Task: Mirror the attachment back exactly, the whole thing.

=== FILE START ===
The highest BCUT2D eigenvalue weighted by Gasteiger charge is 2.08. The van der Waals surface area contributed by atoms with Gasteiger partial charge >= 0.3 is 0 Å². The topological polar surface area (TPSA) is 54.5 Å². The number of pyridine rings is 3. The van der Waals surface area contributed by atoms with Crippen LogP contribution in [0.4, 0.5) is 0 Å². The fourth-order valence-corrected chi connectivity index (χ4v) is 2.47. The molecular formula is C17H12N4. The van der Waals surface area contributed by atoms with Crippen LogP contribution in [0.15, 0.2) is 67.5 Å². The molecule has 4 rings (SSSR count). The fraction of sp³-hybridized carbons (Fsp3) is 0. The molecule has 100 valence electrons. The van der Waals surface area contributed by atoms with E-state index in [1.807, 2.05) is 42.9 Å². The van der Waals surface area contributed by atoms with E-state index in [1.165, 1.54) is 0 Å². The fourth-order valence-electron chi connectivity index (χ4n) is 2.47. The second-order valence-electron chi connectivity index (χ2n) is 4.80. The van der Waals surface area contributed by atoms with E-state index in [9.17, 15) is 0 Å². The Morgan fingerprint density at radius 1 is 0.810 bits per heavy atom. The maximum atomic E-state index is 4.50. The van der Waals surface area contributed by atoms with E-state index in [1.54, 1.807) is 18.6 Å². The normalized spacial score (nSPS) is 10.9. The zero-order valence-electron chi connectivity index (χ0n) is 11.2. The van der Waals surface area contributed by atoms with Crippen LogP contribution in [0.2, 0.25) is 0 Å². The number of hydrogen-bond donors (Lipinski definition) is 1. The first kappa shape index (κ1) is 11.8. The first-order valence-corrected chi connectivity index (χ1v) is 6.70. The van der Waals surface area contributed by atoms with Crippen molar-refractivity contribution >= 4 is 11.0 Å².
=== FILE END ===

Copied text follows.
The highest BCUT2D eigenvalue weighted by Gasteiger charge is 2.08. The van der Waals surface area contributed by atoms with Gasteiger partial charge >= 0.3 is 0 Å². The topological polar surface area (TPSA) is 54.5 Å². The number of pyridine rings is 3. The van der Waals surface area contributed by atoms with Crippen LogP contribution in [0.4, 0.5) is 0 Å². The fourth-order valence-corrected chi connectivity index (χ4v) is 2.47. The molecular formula is C17H12N4. The van der Waals surface area contributed by atoms with Crippen LogP contribution in [0.15, 0.2) is 67.5 Å². The molecule has 4 rings (SSSR count). The fraction of sp³-hybridized carbons (Fsp3) is 0. The molecule has 100 valence electrons. The van der Waals surface area contributed by atoms with E-state index in [1.807, 2.05) is 42.9 Å². The van der Waals surface area contributed by atoms with E-state index in [1.165, 1.54) is 0 Å². The fourth-order valence-electron chi connectivity index (χ4n) is 2.47. The second-order valence-electron chi connectivity index (χ2n) is 4.80. The van der Waals surface area contributed by atoms with E-state index in [9.17, 15) is 0 Å². The Morgan fingerprint density at radius 1 is 0.810 bits per heavy atom. The maximum atomic E-state index is 4.50. The van der Waals surface area contributed by atoms with E-state index in [1.54, 1.807) is 18.6 Å². The normalized spacial score (nSPS) is 10.9. The zero-order valence-electron chi connectivity index (χ0n) is 11.2. The van der Waals surface area contributed by atoms with Crippen LogP contribution in [0.2, 0.25) is 0 Å². The number of hydrogen-bond donors (Lipinski definition) is 1. The first kappa shape index (κ1) is 11.8. The first-order valence-corrected chi connectivity index (χ1v) is 6.70. The van der Waals surface area contributed by atoms with Crippen molar-refractivity contribution >= 4 is 11.0 Å².